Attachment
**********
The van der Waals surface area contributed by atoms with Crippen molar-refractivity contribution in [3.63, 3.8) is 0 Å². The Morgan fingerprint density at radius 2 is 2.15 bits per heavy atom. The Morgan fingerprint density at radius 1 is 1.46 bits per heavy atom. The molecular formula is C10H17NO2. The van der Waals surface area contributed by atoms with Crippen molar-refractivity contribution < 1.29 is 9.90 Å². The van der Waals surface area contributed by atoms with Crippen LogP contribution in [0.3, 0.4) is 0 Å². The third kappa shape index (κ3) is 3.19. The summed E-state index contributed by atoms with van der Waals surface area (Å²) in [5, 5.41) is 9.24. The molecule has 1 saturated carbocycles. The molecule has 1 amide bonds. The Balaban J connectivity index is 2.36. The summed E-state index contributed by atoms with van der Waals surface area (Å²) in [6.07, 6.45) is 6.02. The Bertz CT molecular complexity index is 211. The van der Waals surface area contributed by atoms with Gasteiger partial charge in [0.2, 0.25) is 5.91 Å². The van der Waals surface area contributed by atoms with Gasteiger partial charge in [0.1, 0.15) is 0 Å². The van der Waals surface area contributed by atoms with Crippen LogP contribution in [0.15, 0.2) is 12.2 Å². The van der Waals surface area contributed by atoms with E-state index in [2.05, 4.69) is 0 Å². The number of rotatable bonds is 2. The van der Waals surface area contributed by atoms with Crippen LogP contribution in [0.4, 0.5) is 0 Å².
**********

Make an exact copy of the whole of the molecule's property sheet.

The van der Waals surface area contributed by atoms with Crippen molar-refractivity contribution in [3.63, 3.8) is 0 Å². The Morgan fingerprint density at radius 2 is 2.15 bits per heavy atom. The Morgan fingerprint density at radius 1 is 1.46 bits per heavy atom. The molecular formula is C10H17NO2. The van der Waals surface area contributed by atoms with Crippen molar-refractivity contribution < 1.29 is 9.90 Å². The van der Waals surface area contributed by atoms with Crippen LogP contribution in [0.3, 0.4) is 0 Å². The third kappa shape index (κ3) is 3.19. The summed E-state index contributed by atoms with van der Waals surface area (Å²) in [5, 5.41) is 9.24. The molecule has 1 saturated carbocycles. The molecule has 1 amide bonds. The Balaban J connectivity index is 2.36. The summed E-state index contributed by atoms with van der Waals surface area (Å²) in [6.07, 6.45) is 6.02. The Bertz CT molecular complexity index is 211. The van der Waals surface area contributed by atoms with Gasteiger partial charge in [0.2, 0.25) is 5.91 Å². The van der Waals surface area contributed by atoms with Gasteiger partial charge in [0.1, 0.15) is 0 Å². The van der Waals surface area contributed by atoms with Crippen LogP contribution in [0.15, 0.2) is 12.2 Å². The van der Waals surface area contributed by atoms with E-state index in [2.05, 4.69) is 0 Å². The number of rotatable bonds is 2. The van der Waals surface area contributed by atoms with Crippen LogP contribution in [0.4, 0.5) is 0 Å².